• You can buy gold out of a vending machine. At the “Gold to Go” ATM in Dubai Mall feel free to order up a 2.5-gram, 24-karat gold coin or go for the one-ounce gold bar at rates that match real-time price fluctuations. Credit cards accepted.
• And if you can’t build an office building in a convenient neighborhood, at least now you can print one. Dubai recently 3D-printed an entire 2,700 square foot office building in a feat that took all of 17 days and a team of only 18 people. It was christened the Dubai Future Foundation, and put into service as an open-plan space for exhibitions, workshops and events.
Astonish the World
The ruler of Dubai, Sheikh Mohammed bin Rashid Al Maktoum, believes the emirate is not just a good place to shop and do business, it’s a smart place to see the future. In September, officials appointed what may be the world’s first minister of artificial intelligence, building on a national strategy to lead the Fourth Industrial Revolution. His overstated purpose these days is to “astonish the world.” And so far, he is on track to do just that.
Elon Musk’s Hyperloop One is much on the agenda and with the money to make it happen, Dubai hopes to become a test destination for the tube-like prototype that could cut travel time between Abu Dhabi and Dubai (currently around two hours by car) down to 12 minutes.
Another plan in motion is the city-state’s intention to introduce the world’s first taxi drones. Dubai is working with German firm Volocopter toward a vision that will allow people to hail a flying cab from convenient “Voloports” within the next five years.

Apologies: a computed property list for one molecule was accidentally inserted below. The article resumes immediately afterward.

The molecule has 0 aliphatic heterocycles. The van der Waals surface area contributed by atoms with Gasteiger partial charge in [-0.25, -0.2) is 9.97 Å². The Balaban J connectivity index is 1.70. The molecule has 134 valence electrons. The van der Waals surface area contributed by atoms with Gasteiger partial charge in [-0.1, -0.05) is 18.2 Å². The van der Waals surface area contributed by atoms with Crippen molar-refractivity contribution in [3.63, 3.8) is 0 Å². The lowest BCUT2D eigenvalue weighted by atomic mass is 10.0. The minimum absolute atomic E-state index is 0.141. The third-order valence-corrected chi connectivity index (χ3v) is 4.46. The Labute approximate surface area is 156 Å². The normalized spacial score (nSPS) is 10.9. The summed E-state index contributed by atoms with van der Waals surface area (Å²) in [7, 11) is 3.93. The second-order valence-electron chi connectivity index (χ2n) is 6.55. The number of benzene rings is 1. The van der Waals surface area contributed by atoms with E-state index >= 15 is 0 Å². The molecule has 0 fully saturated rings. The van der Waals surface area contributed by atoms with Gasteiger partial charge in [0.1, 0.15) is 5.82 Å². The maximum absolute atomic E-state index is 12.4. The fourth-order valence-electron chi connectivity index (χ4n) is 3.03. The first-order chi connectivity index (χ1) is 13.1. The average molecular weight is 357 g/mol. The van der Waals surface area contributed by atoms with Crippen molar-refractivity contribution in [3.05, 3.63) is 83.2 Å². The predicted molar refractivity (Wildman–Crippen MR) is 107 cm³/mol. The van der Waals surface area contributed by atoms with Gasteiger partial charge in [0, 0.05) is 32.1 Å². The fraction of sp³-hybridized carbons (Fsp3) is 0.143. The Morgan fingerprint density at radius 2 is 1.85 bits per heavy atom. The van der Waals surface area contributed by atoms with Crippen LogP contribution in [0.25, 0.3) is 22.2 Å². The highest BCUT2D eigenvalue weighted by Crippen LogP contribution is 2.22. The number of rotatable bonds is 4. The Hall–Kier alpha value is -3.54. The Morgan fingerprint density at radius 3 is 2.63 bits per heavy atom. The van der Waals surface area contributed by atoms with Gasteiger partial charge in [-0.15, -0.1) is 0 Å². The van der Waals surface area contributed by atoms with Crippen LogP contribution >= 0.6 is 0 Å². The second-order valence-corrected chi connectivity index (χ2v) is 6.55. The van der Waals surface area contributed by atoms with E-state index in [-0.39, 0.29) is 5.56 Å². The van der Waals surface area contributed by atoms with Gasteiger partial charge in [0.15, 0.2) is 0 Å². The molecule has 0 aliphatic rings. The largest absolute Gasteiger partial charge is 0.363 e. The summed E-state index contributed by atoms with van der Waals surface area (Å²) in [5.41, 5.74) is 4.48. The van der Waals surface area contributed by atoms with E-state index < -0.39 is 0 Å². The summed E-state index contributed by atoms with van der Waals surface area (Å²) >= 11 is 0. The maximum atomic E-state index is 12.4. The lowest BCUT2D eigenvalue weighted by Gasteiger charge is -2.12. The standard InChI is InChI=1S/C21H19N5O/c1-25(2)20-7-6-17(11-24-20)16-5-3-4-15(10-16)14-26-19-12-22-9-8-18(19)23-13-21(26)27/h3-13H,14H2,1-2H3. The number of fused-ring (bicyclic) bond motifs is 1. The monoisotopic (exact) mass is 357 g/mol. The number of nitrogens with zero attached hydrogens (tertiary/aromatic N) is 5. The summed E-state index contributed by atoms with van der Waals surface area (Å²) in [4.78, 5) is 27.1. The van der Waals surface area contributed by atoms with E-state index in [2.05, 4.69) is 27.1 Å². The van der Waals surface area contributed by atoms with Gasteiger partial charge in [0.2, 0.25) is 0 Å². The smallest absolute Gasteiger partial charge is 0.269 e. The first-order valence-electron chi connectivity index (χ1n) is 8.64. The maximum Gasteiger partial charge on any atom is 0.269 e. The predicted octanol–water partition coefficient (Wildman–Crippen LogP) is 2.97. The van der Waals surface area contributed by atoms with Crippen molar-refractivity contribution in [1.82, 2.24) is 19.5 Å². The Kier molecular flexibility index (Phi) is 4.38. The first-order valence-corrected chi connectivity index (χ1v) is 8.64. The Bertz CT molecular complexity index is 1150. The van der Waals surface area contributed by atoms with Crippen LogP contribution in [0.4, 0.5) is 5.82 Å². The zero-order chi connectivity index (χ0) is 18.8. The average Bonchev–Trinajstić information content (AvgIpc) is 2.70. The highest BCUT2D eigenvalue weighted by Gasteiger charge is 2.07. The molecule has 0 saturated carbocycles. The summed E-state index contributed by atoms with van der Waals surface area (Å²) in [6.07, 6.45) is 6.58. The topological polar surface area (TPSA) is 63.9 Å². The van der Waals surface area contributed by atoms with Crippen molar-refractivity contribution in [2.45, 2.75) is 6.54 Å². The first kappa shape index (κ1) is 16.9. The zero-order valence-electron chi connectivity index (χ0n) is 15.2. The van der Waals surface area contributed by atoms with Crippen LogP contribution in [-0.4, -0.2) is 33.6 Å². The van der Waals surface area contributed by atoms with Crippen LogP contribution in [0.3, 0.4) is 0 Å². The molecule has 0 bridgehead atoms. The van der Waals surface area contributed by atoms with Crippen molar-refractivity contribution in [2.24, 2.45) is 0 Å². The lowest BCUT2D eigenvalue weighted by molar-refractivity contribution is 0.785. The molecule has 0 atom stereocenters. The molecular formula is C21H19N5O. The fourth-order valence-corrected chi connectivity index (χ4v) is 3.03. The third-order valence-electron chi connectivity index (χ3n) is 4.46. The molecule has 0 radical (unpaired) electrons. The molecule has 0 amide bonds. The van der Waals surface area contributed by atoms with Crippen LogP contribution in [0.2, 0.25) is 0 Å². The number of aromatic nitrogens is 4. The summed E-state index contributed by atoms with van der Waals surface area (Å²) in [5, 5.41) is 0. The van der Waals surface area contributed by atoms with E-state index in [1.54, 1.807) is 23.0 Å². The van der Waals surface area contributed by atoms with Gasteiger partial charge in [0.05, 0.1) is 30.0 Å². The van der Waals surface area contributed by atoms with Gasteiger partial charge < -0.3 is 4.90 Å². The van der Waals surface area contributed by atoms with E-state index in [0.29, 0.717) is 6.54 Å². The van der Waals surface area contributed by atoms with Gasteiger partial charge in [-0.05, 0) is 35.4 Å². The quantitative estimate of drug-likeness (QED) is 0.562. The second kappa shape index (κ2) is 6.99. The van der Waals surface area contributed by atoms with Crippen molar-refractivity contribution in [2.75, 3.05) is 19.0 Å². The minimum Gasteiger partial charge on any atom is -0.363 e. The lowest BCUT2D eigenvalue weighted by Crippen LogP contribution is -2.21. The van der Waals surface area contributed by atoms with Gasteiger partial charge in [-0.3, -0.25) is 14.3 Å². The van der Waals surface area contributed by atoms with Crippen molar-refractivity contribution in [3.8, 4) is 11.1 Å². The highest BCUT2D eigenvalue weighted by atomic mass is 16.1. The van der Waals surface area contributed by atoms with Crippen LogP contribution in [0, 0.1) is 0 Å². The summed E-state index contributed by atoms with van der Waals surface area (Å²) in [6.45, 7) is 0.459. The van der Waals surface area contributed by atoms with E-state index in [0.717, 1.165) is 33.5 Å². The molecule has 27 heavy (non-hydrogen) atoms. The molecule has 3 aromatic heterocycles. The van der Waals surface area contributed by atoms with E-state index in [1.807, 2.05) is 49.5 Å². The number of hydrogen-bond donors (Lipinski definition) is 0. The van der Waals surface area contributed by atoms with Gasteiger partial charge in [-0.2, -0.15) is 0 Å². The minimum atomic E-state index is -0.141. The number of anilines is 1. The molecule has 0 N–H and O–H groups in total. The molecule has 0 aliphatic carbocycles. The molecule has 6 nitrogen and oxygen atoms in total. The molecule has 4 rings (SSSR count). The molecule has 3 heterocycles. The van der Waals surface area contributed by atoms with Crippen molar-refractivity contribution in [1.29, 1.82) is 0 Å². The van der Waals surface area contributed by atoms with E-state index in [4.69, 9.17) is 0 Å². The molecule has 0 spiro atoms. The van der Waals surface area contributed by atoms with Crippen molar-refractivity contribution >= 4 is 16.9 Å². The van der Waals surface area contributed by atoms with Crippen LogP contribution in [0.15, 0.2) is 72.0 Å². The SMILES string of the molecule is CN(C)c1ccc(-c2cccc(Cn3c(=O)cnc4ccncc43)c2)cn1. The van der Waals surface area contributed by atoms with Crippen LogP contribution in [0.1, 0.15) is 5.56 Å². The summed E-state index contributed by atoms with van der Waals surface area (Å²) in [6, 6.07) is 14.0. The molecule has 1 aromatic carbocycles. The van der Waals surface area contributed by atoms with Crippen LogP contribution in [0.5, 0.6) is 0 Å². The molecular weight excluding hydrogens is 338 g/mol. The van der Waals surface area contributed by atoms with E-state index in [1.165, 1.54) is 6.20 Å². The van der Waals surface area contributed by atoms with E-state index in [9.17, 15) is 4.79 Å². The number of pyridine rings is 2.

Robots, rather than people, will play an increasing role UAE’s future, especially as first responders and security dispatches. Dubai intends to equip the police force with traffic-dissing hoverbikes and recently demoed a robotic policing prototype that could issue fines, monitor problems through onsite video feeds and ID criminals through facial recognition.
Similar solutions are in process for challenges faced by conventional fire departments in developing equipment that can tackle tough blazes in tall buildings.
Dubai is building its own talent for these tasks using a hefty budget for education and social development. In October, the country announced a “One Million Arab Coders” project to bring computer programming skills to young people across the Middle East.
City of Cranes
Pulling it all back to earth, we learn Dubai welcomed 14.9 million overnight visitors in 2016, cementing its place as the fourth most visited city in the world – a number that is expected to reach 25 million by 2020, according to Dubai Tourism & Commerce Marketing. We also saw the emirate top 100,000 hotel rooms with an eye to offer an inventory of 160,000 rooms by 2020 and its much-heralded Expo 2020 opening.
Dubai is set to become the crane capital of the world, at various times harboring a quarter of the world supply. That is not expected to abate as the 2.5- by 11-mile site of Expo 2020 gets underway.